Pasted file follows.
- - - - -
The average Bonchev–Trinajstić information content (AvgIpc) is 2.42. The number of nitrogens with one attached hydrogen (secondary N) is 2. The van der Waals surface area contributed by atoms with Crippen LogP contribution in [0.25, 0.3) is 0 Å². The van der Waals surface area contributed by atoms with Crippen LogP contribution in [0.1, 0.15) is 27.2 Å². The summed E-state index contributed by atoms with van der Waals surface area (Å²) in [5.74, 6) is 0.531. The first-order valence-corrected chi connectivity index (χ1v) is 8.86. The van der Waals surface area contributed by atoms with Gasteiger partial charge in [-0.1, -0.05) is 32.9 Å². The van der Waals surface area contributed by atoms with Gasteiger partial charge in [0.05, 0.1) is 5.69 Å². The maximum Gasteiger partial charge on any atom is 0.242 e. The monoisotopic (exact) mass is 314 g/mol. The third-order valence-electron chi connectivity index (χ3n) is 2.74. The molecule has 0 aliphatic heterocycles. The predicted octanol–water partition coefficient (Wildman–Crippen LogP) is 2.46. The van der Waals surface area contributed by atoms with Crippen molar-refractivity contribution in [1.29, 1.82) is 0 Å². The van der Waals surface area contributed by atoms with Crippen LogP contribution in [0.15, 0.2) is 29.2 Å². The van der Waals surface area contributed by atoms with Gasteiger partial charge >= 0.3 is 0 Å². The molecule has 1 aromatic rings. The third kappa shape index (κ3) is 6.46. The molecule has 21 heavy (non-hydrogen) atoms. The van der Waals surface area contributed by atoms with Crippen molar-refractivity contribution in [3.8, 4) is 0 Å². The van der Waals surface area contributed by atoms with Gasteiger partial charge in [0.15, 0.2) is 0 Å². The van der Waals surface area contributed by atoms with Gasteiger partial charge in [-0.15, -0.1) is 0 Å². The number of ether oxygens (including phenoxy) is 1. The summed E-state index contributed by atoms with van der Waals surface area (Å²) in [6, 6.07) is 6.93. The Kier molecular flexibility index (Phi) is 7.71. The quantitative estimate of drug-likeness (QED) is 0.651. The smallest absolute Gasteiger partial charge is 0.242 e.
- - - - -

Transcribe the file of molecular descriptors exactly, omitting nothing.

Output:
The average Bonchev–Trinajstić information content (AvgIpc) is 2.42. The number of nitrogens with one attached hydrogen (secondary N) is 2. The van der Waals surface area contributed by atoms with Crippen LogP contribution in [0.25, 0.3) is 0 Å². The van der Waals surface area contributed by atoms with Crippen LogP contribution in [0.1, 0.15) is 27.2 Å². The summed E-state index contributed by atoms with van der Waals surface area (Å²) in [5.74, 6) is 0.531. The first-order valence-corrected chi connectivity index (χ1v) is 8.86. The van der Waals surface area contributed by atoms with Gasteiger partial charge in [-0.1, -0.05) is 32.9 Å². The van der Waals surface area contributed by atoms with Gasteiger partial charge in [0.05, 0.1) is 5.69 Å². The maximum Gasteiger partial charge on any atom is 0.242 e. The monoisotopic (exact) mass is 314 g/mol. The third-order valence-electron chi connectivity index (χ3n) is 2.74. The molecule has 0 aliphatic heterocycles. The predicted octanol–water partition coefficient (Wildman–Crippen LogP) is 2.46. The van der Waals surface area contributed by atoms with Crippen molar-refractivity contribution in [1.29, 1.82) is 0 Å². The van der Waals surface area contributed by atoms with Crippen LogP contribution in [0.15, 0.2) is 29.2 Å². The van der Waals surface area contributed by atoms with Gasteiger partial charge >= 0.3 is 0 Å². The molecule has 1 aromatic rings. The third kappa shape index (κ3) is 6.46. The molecule has 21 heavy (non-hydrogen) atoms. The van der Waals surface area contributed by atoms with Crippen molar-refractivity contribution in [3.8, 4) is 0 Å². The van der Waals surface area contributed by atoms with Gasteiger partial charge in [0.15, 0.2) is 0 Å². The van der Waals surface area contributed by atoms with Gasteiger partial charge in [-0.15, -0.1) is 0 Å². The number of ether oxygens (including phenoxy) is 1. The summed E-state index contributed by atoms with van der Waals surface area (Å²) in [6, 6.07) is 6.93. The Kier molecular flexibility index (Phi) is 7.71. The quantitative estimate of drug-likeness (QED) is 0.651. The smallest absolute Gasteiger partial charge is 0.242 e.